Opinion: Let’s Stop Using Celsius

Americans stand apart from the rest of the world in many things, and it could be argued our practices are
often wrong. From using yards to insisting on the Electoral College, we can comfortably be accused of blindly accepting some traditions that would be better off left in the annals of history. One tradition we should not be accused of doing this for is using Fahrenheit over Celsius. Fahrenheit is a far better system for human purposes and is much more intuitive. In the vast majority of cases, Fahrenheit is a better system to use, and in the scientific cases where Fahrenheit is not helpful, it is almost always better to use Kelvin, not Celsius, instead.

The first reason to use Fahrenheit is that it provides a higher degree of gradation in the temperature ranges
humans care about. In Fahrenheit, 0° is very cold day and 100° is a very hot day. Not only do these easily map to a percent scale that humans can perceive well, (0% cold sounds pretty cold, 100% cold sounds pretty hot), but also this method of measurement allows someone to know quickly if a temperature is extreme by checking if it is outside of that range. Do you know what those temperatures map to in Celsius? 0°F is -17°C, and 100 is 37°C. As a scale to operate from for human purposes, this seems patently ridiculous. Furthermore, more than half of the scale of Celsius cannot be used for everyday life. The range from 50-100° in Celsius does not apply to temperatures commonly found on Earth, meaning that the only people who will use are scientists who deal with extreme temperatures.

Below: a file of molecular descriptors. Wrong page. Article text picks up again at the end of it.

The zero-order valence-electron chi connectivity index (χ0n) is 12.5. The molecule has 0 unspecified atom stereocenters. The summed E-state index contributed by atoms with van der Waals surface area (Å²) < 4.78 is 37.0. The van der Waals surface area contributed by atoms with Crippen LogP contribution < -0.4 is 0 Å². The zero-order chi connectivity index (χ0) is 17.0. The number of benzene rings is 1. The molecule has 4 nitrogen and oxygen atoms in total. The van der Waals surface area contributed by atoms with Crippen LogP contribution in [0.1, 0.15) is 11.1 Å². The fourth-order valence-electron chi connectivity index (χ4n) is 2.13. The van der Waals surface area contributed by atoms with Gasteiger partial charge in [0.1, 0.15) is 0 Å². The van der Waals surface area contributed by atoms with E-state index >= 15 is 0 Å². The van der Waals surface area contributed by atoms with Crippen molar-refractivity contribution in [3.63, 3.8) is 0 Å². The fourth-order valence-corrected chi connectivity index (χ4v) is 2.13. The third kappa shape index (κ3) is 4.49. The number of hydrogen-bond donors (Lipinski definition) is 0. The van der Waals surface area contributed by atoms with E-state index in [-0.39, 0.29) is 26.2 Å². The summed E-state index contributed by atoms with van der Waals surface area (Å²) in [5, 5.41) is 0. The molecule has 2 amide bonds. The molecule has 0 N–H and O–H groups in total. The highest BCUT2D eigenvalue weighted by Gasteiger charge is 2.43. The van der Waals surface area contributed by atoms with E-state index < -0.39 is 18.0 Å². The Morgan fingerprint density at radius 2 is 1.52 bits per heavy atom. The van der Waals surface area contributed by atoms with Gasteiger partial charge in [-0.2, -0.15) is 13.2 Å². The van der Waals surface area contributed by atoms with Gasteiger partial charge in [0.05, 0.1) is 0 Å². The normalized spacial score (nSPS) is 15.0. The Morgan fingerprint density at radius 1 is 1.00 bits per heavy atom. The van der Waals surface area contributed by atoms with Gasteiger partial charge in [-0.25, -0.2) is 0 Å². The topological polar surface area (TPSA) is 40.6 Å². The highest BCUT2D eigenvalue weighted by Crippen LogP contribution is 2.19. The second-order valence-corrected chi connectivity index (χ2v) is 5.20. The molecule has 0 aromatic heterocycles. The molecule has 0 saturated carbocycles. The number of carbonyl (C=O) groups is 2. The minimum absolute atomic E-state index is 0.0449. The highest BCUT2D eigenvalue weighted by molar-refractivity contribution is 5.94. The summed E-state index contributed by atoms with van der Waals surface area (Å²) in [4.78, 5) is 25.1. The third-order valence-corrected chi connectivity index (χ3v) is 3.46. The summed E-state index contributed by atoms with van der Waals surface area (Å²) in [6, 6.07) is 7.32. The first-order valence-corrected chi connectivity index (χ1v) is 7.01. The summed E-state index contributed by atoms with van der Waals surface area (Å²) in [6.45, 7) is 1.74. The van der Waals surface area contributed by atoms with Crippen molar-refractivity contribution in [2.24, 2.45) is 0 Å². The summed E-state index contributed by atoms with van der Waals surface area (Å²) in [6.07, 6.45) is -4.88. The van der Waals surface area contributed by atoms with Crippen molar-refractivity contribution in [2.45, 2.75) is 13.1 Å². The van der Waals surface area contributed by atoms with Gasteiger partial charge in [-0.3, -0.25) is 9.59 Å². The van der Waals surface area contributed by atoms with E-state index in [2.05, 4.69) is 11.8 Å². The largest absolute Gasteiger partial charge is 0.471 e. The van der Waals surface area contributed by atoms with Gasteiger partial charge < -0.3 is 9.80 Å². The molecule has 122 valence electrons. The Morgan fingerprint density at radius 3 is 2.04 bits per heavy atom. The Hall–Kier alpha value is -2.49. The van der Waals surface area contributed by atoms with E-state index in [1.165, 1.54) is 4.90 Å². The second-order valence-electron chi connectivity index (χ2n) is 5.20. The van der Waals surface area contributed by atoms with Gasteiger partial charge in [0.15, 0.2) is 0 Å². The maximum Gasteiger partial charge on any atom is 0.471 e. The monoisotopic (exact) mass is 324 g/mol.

If we’re talking about science, I will of course concede that Fahrenheit is not the better system; Kelvin is. In both physics and chemistry, whenever calculating temperature, you must convert from Celsius into Kelvin, proving Celsius is not the supreme temperature. The other SI units are also often used around the world because they all map easily to decimal conversion. Celsius, noticeably, doesn’t have this. There is no kiloCelsius, or at least not one that is used commonly. This is the primary reason in favor of the metric system, and without it, Celsius is just another arbitrary scale. Scientists stick with it because it was bundled with the metric system that is objectively better in almost all other ways, but really, this is no reason to continue using Celsius.

Both Celsius and Fahrenheit are arbitrary, so if we have to use an arbitrary scale, why not use the one that is easier to use for humans?